Masonry Paint: Protecting Coastal Properties

Coastal Masonry Paint

Promain was recently asked to speak to a customer who was looking for a suitable Sika primer and masonry paint to use under black bitumen and was not sure if Sika Bonding Primer was the correct product.

We discussed with the contractor his requirements. The problem his client, a large housing group in the south of England, was experiencing was they were suffering from water ingress to the side wall of an Edwardian building, one of many they owned.

Masonry Paint Specification

As the building was situated on the coast where the south westerly driving wind and rain was constantly attacking the wall during the winter. Water was being forced through the rather poor masonry paint that had been recently applied. It then was migrating into the building causing damp and mould to the rooms.

Promain asked the contractor to carry out a moisture reading on the wall. Unfortunately, he did not have a suitable device. As one of the Promain team was in the area the next day by chance, they carried out a quick survey of the area. We believe that the exterior walls are wet. After going back to the contractors client, the building manager for the housing trust aired Promain’s concerns about the the use of bitumen to waterproof the side wall.

Although bitumen is an excellent product, in this situation it was was not really suitable for a number of reasons:

  • Location: Promain require to specify coatings three floors up
  • Weather: The area was subject to intense wind and rain
  • Age:  The building was quite old and was prone to a little movement
  • Sunlight: As the area is exterior bitumen breaks down under Ultra Violet (UV) light
  • Lifespan: The product requires to last. It becomes brittle with age.


Bitumen is an ideal product for creating a waterproof barrier to foundations. It is ideal on areas such as cast concrete that will have soil backfilling. However they should be stable and unlikely to move or crack, are as not being subject to ultra violet (UV). Otherwise they will soon break down the bitumen. Also bitumen becomes brittle with age.

The building construction is a soft brick. The brick is similar to old London stocks with a lime mortar and the render. The coating was originally a lime based render with horse hair added to help strengthen it. Horse hair as well as reduce the likely hood of cracking. It appears some ad hoc repairs had been unprofessionally done using a sand and cement mix.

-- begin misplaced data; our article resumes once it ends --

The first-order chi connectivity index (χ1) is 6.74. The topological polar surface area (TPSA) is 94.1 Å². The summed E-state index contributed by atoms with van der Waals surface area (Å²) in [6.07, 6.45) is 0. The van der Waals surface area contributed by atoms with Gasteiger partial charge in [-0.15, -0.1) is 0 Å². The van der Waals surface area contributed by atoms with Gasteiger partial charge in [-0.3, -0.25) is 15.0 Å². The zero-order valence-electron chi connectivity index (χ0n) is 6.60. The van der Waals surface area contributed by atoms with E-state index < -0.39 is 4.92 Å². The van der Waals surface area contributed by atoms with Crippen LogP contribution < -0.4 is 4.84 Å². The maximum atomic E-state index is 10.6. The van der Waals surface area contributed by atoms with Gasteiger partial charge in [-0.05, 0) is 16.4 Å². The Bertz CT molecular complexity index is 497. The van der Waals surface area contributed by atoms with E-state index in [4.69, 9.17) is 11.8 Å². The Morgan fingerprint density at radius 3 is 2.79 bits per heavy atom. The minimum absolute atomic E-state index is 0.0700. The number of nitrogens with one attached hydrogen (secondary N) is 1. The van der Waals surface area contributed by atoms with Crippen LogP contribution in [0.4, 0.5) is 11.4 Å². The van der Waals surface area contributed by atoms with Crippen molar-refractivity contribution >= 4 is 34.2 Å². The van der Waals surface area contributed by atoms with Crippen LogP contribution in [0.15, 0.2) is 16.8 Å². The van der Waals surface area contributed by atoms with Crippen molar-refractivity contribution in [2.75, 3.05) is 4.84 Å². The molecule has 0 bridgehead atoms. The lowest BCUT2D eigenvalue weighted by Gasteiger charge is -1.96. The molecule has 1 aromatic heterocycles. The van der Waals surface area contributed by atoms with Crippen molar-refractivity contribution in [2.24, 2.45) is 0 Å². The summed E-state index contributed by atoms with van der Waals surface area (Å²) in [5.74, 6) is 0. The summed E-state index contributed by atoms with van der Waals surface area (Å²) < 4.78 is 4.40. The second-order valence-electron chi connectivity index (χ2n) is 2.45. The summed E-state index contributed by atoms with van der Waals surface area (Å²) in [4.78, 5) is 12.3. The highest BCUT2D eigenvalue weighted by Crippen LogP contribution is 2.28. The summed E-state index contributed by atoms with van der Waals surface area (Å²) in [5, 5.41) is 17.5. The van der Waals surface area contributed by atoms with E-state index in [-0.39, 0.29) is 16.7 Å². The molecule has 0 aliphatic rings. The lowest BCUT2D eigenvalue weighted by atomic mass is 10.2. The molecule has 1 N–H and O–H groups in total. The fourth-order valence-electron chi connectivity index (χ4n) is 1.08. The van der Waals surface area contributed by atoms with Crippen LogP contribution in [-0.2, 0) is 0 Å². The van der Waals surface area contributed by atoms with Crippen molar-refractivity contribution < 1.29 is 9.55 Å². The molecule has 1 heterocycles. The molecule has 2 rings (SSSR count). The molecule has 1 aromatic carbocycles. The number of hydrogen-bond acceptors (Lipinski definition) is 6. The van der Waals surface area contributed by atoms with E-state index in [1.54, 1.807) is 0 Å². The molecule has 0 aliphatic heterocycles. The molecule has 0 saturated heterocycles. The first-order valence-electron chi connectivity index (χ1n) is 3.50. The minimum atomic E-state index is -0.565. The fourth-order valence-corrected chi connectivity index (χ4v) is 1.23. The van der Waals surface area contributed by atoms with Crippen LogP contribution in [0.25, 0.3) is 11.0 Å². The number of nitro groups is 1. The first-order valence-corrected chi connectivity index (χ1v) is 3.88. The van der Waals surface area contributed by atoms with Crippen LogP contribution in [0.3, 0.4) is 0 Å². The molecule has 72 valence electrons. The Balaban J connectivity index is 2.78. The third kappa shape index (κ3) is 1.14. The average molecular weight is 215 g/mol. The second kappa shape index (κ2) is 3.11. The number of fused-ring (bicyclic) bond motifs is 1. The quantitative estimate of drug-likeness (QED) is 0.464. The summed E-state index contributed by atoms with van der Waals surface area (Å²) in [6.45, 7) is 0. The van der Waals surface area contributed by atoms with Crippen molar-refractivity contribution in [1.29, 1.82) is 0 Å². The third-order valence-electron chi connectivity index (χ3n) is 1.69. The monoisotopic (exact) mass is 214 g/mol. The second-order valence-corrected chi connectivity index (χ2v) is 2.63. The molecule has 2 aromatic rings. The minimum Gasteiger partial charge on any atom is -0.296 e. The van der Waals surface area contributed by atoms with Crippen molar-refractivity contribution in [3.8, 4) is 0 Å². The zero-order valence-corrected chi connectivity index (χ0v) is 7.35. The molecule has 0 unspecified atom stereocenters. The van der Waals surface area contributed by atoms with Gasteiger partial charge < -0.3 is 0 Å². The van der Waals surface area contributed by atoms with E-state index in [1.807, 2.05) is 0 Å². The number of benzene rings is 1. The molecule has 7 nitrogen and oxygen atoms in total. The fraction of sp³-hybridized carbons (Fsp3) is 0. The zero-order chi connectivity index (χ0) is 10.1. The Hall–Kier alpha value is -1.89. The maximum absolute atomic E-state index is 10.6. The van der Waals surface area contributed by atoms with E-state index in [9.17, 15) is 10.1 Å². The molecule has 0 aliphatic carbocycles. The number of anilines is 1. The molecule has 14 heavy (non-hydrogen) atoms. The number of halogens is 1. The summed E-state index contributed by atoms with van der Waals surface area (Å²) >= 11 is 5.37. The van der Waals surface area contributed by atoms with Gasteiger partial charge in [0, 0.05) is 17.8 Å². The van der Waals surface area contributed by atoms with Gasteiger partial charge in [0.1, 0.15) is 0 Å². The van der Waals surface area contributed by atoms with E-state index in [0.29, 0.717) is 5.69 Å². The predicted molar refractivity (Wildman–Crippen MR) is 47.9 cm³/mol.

Promain’s Proposal

Promain’s proposal is that the wall needs a thorough clean. This would be via a water jet to remove any dirt and salt laitance that may be on it. Thorough cleaning is important for this job as the building is on the promenade road where there will be airborne pollution from cars and lorries, but also from salt in the form of sea spray. Salt in sea spray is extremely corrosive and will attack any applied paint coating.

Secondly, the wall requires a clean with Centrecoat GS36 Fungicidal Wash to kill any moss or other organic growth, which is simply diluted with water then applied by a backpack sprayer. Once the wall is dry and free of contamination, ideally left over night, a coat of Rust-Oleum Pegafix Universal Primer could be applied by brush or roller to provide outstanding adhesion for the waterproofing paint to the substrate. This should be followed by 2 coats of Rust-Oleum Murfill Waterproofing, an exceptionally outstanding coating formulated to offer many years of protection against some of the harshest weather thrown at it. Murfill Waterproofing is in fact specified by Trinity House. Trinity House are the body who maintain Lighthouses around the coats of Britain. This proves that this masonry paint really will keep the water out!

Murfill Waterproofing

Murfill Waterproofing

This paint is not only a wonderfully easy to apply water based masonry paint for waterproofing masonry, but it is also extremely flexible making it ideal for buildings that suffer from movement. Murfill is not suitable for all buildings as many older buildings “need to breathe”.

Traditional materials such as timber and or lath and plaster without cavity walls require to breathe. These buildings rely on the air pressure in the building being fractionally greater than the exterior air pressure. This pressure forces any moisture out of the walls keeping them dry. If you apply a non-permeable coating to the exterior of the wall it will act like a polythene sheet keeping the moisture in.

Our technical team regularly see older buildings with coats of either with a waterproof render or a non-permeable paint by builders and decorators thinking they are protecting the building from saturation. This can cause the oak sole plates to crumble and walls start to collapse. This causes the walls to become dangerous under the weight of the upper levels and roof.

Murfill Waterproofing also benefits from being vapour permeable. It will not stop the passage of water, letting the building breathe and dry out during dry weather.

Are thinking of coating any facebricks with any paint, sealers or protectors? We recommend contacting our technical team prior to application. Without the correct advice you could possibly make a potentially dangerous, expensive mistake!

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